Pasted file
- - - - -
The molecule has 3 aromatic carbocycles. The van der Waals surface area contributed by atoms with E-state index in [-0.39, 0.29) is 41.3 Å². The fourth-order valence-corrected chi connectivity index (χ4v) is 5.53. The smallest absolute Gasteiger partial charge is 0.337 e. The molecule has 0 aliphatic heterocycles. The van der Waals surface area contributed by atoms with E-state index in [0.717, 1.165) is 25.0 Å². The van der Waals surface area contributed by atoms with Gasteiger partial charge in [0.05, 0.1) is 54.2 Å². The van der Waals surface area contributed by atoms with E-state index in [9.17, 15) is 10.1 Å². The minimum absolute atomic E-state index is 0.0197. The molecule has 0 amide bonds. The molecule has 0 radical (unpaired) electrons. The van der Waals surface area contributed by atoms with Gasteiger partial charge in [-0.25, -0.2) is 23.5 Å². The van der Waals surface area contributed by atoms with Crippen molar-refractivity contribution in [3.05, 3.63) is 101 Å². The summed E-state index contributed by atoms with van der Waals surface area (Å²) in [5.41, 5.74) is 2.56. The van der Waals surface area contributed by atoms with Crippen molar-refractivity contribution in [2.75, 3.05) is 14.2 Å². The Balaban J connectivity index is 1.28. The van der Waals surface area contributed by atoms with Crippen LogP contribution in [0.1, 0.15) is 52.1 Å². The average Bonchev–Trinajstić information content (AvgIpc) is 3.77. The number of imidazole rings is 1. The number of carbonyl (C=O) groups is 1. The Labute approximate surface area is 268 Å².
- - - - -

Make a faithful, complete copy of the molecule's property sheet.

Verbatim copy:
The molecule has 3 aromatic carbocycles. The van der Waals surface area contributed by atoms with E-state index in [-0.39, 0.29) is 41.3 Å². The fourth-order valence-corrected chi connectivity index (χ4v) is 5.53. The smallest absolute Gasteiger partial charge is 0.337 e. The molecule has 0 aliphatic heterocycles. The van der Waals surface area contributed by atoms with E-state index in [0.717, 1.165) is 25.0 Å². The van der Waals surface area contributed by atoms with Gasteiger partial charge in [0.05, 0.1) is 54.2 Å². The van der Waals surface area contributed by atoms with E-state index in [9.17, 15) is 10.1 Å². The minimum absolute atomic E-state index is 0.0197. The molecule has 0 amide bonds. The molecule has 0 radical (unpaired) electrons. The van der Waals surface area contributed by atoms with Gasteiger partial charge in [-0.25, -0.2) is 23.5 Å². The van der Waals surface area contributed by atoms with Crippen molar-refractivity contribution in [3.05, 3.63) is 101 Å². The summed E-state index contributed by atoms with van der Waals surface area (Å²) in [5.41, 5.74) is 2.56. The van der Waals surface area contributed by atoms with Crippen molar-refractivity contribution in [2.75, 3.05) is 14.2 Å². The Balaban J connectivity index is 1.28. The van der Waals surface area contributed by atoms with Crippen LogP contribution in [0.1, 0.15) is 52.1 Å². The average Bonchev–Trinajstić information content (AvgIpc) is 3.77. The number of imidazole rings is 1. The number of carbonyl (C=O) groups is 1. The Labute approximate surface area is 268 Å².